Feminist Science and Activism
Time: Mondays 7pm-9:40pm PST
Class Location: Online
Professor: Dr. Amanda Beardsley
In this course, we will consider the concepts of public engagement, citizen science, public participation, and science literacy through the lens of feminism. Though we will explore popular areas of Science and Technology Studies (STS) – including epidemiology, the environment, sex, gender, and technology – our primary focus will be on how activism has worked to complicate, revise, and expand these areas. We will ask questions such as: What role to institutions play in crafting knowledge and how has activism intervened? How have AIDS activism and the environmental justice movement opened new spaces for public engagement and public participation in science? How can we learn and share skills in critical science literacy to debunk the science of sex differences? If technology plays a significant role in mediating the body and defining identity, how might we change this to include all bodies? Through these examples, we will analyze the potential and challenges for creating a more just world through challenging and democratizing science and technology.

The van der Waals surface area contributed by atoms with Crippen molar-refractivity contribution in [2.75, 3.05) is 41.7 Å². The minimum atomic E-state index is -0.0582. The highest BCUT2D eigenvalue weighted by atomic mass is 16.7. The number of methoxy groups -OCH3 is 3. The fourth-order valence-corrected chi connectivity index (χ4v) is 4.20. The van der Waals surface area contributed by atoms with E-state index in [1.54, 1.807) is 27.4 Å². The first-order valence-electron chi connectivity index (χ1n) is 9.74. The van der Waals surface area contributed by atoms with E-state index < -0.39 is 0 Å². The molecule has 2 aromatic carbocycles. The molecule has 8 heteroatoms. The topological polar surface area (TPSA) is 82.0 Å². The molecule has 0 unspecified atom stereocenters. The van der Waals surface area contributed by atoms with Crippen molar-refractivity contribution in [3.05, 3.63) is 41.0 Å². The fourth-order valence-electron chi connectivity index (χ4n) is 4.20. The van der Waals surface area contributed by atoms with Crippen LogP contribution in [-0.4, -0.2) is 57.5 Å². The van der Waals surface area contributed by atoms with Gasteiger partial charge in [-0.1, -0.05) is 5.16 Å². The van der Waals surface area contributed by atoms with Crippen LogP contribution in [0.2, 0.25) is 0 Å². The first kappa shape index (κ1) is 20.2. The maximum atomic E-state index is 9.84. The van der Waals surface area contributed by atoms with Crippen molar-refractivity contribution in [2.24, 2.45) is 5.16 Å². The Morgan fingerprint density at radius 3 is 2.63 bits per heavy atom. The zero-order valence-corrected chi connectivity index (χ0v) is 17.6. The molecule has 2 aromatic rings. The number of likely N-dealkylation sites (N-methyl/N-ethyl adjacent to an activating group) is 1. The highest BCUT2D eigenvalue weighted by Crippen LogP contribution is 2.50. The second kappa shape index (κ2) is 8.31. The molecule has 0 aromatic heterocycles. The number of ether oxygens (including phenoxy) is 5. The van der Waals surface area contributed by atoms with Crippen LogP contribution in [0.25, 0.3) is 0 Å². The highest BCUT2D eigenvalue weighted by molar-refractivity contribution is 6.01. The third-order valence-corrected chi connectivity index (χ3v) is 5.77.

BIO: Amanda Beardsley received her PhD in Art History at Binghamton University in 2019. Her dissertation, titled “Celestial Mechanics: Technologies of Salvation in the Church of Jesus Christ of Latter-day Saints,” composes a media history of the Latter-day Saint religion and investigates the relationship between aural technologies, sonic experience, feminism, and faith. She has taught at Brooklyn College, Binghamton University, the University of Utah, and Utah State University, and has published articles in Technology and Culture and Nineteenth Century Studies.